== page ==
• Mental filter: Yeah, I’ve been cooking more, but I use too much salt
  • Overgeneralization: I always miss the shot when the game’s on the line
  • Magnification and minimization: Everybody knows I’m not a punctual person/I arrived on time for once
  • Fortune-telling: This presentation is going to be a disaster
  • Comparison: All of my siblings’ marriages are going well, while mine’s on the rocks
  • Catastrophizing: I’ll be poor for the rest of my life
  • Labeling: My coworker is an asshole
  • Disqualifying the positive: I finished that book, but I’ve only read three this year

Charles Schultz’ Peanuts universe is a masterclass in cognitive distortions. At the end of A Charlie Brown Christmas, Charlie Brown tries hanging a red ornament on the tiny, much-lampooned “wooden” tree that he bought for the school play. The tree collapses under the weight of the bulb and he throws his hands to the sky in despair. “Oh, everything I touch gets ruined!” he yells. That conclusion claims a few different distortions from the above glossary, but that makes sense. Overlapping is par for the course — and a reason that this sort of negative thinking can be so potent.

Once you start catching your own cognitive distortions, it’s slightly horrifying to process the ease with which you say nasty, apocalyptic nonsense to yourself. There’s a fantastic clip from a Wentworth Miller interview (the star from Prison Break), where the actor stresses the importance of talking to yourself in a loving and supportive way. He said: “Something became clear to me at a certain point in my life…I’ve been a good friend to people, and when a friend is in crisis, I know how to be there for them…But when I’m in a crisis, when I’ve ‘fucked up,’ my response is: ‘You fucking idiot. How could you? Of course. What did you expect?!’ If I spoke to my friends the way I used to speak to myself, I would have no friends.”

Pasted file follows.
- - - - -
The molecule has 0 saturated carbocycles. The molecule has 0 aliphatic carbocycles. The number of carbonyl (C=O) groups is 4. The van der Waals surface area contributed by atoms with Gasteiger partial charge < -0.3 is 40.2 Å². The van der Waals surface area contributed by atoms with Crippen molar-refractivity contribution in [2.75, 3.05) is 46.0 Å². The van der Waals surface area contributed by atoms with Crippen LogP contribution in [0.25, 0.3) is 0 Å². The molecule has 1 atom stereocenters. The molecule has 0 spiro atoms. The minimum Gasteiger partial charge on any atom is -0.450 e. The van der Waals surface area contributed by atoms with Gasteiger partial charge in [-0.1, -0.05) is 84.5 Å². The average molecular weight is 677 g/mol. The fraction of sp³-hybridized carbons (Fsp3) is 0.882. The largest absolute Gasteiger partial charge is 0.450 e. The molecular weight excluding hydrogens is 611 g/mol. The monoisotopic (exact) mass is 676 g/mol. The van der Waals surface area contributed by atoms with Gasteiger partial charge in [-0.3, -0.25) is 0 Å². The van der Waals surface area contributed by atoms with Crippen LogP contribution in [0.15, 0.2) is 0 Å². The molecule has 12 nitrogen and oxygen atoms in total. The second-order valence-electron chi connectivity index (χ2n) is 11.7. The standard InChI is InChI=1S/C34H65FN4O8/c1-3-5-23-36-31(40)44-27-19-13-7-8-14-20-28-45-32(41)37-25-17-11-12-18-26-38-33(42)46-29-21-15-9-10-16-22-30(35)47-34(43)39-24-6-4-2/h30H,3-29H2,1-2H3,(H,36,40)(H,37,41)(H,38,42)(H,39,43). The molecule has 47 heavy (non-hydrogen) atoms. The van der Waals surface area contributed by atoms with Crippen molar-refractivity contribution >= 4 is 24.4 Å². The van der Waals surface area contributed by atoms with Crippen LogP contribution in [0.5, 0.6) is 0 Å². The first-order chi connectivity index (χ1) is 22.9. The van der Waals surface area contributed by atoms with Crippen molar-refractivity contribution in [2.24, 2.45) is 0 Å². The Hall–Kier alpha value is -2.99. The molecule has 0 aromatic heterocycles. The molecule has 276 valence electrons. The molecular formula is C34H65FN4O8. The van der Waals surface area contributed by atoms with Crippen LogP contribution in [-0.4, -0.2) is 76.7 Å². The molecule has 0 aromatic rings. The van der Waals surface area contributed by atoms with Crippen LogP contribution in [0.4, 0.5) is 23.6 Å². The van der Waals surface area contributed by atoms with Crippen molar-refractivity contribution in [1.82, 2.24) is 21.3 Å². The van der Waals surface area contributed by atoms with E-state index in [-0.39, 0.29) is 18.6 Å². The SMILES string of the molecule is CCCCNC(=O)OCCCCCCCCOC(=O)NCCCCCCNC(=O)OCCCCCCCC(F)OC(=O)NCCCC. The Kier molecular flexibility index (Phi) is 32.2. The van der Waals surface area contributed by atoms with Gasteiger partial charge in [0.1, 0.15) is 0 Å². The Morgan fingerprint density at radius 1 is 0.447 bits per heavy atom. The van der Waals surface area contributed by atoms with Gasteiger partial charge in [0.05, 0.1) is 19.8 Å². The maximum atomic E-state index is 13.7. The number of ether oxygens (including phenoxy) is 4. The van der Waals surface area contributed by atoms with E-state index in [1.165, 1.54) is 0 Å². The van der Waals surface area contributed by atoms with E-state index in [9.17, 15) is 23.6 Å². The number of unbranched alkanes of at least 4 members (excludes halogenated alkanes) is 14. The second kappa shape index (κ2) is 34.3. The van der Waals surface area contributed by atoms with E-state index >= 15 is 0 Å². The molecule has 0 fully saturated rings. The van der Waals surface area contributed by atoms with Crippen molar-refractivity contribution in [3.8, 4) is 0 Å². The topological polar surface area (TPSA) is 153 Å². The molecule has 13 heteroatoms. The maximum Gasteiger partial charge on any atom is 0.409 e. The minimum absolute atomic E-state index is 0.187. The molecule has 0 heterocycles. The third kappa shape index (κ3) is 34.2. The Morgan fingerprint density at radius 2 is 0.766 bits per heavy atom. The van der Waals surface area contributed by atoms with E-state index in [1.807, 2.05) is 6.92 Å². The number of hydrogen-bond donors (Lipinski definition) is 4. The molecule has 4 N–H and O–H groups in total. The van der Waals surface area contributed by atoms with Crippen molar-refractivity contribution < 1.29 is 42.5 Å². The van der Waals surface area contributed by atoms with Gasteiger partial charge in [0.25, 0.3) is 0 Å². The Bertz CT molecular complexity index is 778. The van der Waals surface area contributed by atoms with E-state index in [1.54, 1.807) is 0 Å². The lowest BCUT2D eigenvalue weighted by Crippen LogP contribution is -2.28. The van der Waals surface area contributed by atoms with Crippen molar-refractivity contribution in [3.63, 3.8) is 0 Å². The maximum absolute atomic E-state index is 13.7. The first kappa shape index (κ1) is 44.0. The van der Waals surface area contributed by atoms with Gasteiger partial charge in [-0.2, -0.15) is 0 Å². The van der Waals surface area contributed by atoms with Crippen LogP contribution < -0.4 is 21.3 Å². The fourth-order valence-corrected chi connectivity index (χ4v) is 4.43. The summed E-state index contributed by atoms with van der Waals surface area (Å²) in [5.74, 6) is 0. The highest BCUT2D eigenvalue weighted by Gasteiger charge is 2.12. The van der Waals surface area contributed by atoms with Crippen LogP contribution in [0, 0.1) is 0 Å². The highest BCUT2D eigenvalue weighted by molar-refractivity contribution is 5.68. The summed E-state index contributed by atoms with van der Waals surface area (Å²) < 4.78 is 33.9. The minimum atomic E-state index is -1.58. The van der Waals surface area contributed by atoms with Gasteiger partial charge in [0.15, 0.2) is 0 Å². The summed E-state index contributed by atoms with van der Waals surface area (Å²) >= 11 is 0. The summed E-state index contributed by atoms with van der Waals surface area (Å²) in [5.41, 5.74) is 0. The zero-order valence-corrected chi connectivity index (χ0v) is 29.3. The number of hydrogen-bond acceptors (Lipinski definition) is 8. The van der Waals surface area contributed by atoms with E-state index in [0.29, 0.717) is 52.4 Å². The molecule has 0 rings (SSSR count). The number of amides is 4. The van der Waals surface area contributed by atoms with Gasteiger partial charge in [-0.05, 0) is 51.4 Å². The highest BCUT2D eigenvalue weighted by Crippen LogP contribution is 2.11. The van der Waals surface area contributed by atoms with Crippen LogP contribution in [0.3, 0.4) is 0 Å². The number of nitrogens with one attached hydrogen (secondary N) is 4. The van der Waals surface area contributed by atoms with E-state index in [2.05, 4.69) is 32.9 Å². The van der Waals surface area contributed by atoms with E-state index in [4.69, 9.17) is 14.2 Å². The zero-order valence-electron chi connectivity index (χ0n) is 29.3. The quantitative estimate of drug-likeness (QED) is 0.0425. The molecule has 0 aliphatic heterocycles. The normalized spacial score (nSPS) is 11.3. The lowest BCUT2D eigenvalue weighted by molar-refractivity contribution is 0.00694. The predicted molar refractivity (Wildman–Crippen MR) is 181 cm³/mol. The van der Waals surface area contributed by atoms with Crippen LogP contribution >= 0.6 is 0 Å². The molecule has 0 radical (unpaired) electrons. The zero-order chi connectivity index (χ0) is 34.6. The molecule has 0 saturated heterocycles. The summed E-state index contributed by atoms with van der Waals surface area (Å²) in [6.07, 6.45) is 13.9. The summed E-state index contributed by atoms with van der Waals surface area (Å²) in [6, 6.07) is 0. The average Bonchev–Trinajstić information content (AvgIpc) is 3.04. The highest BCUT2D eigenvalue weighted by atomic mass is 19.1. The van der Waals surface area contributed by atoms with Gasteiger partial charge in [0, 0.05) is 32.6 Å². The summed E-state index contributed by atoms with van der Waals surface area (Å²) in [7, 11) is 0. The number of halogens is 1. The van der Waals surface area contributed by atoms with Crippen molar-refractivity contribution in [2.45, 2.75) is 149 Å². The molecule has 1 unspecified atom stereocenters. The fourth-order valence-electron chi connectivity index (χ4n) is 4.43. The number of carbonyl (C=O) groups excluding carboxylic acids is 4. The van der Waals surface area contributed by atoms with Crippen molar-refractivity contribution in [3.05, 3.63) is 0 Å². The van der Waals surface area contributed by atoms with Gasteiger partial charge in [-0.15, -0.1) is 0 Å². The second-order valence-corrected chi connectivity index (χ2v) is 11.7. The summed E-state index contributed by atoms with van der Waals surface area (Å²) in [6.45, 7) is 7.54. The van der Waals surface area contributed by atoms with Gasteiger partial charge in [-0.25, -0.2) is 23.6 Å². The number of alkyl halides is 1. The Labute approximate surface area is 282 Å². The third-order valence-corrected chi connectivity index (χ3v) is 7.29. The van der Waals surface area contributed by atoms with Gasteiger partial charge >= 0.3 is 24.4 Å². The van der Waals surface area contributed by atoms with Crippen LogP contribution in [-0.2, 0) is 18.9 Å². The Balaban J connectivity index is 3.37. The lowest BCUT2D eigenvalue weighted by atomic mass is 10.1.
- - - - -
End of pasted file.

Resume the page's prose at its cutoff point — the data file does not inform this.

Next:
Notice that cognitive distortions can also be applied outwardly — e.g. “My coworker is an asshole.” In that situation, while it’s very possible that someone’s coworker is a piece of work, that labels may have been formed after only one or two interactions. It’s then clung to for the entirety of a relationship. In the end, it’s enormously stressful to bear the burden of a negative perception; it may spill into other cognitive distortions, too. You may wonder: Is he only an asshole to me? If so, is that because every presentation I give is a disaster? Or perhaps, gulp, because nobody wants to be my friend anymore? And what the hell are you supposed to do if one day he decides to stop being an asshole? Do you have the peace and patience to reframe your perception?

Cognitive behavioral therapists are experts at identifying and interrupting negative thought patterns. They talk patients through the origin of their cognitive distortions, the triggers that make them worse and the cost-benefit analysis of learning to let them go. If you find yourself constantly drowning in any of the examples above, you should seek professional help. You can also turn to life coaches, mental support groups, mindfulness apps, you name it.

Whatever level of assistance you seek, though, we can all start by copyediting our cognitive monologues. Bit by bit, try to root out your most cruel and unfair observations about your career, your love life, your health, your dreams. You don’t actually have zero friends; you’re just having a quiet weekend to yourself. You don’t need to lose 10 pounds; you’re just going to start walking more and see where the fitness journey takes you.

No one should be allowed to speak to you with rampant, unhampered, zero-context negativity — and that includes yourself. Confronting these demons takes bravery and demands kindness. But if you’re going to keep the world from stealing your peace, and choose happiness over helplessness, the very first step is in recognizing that that good fight begins and ends in your own noggin.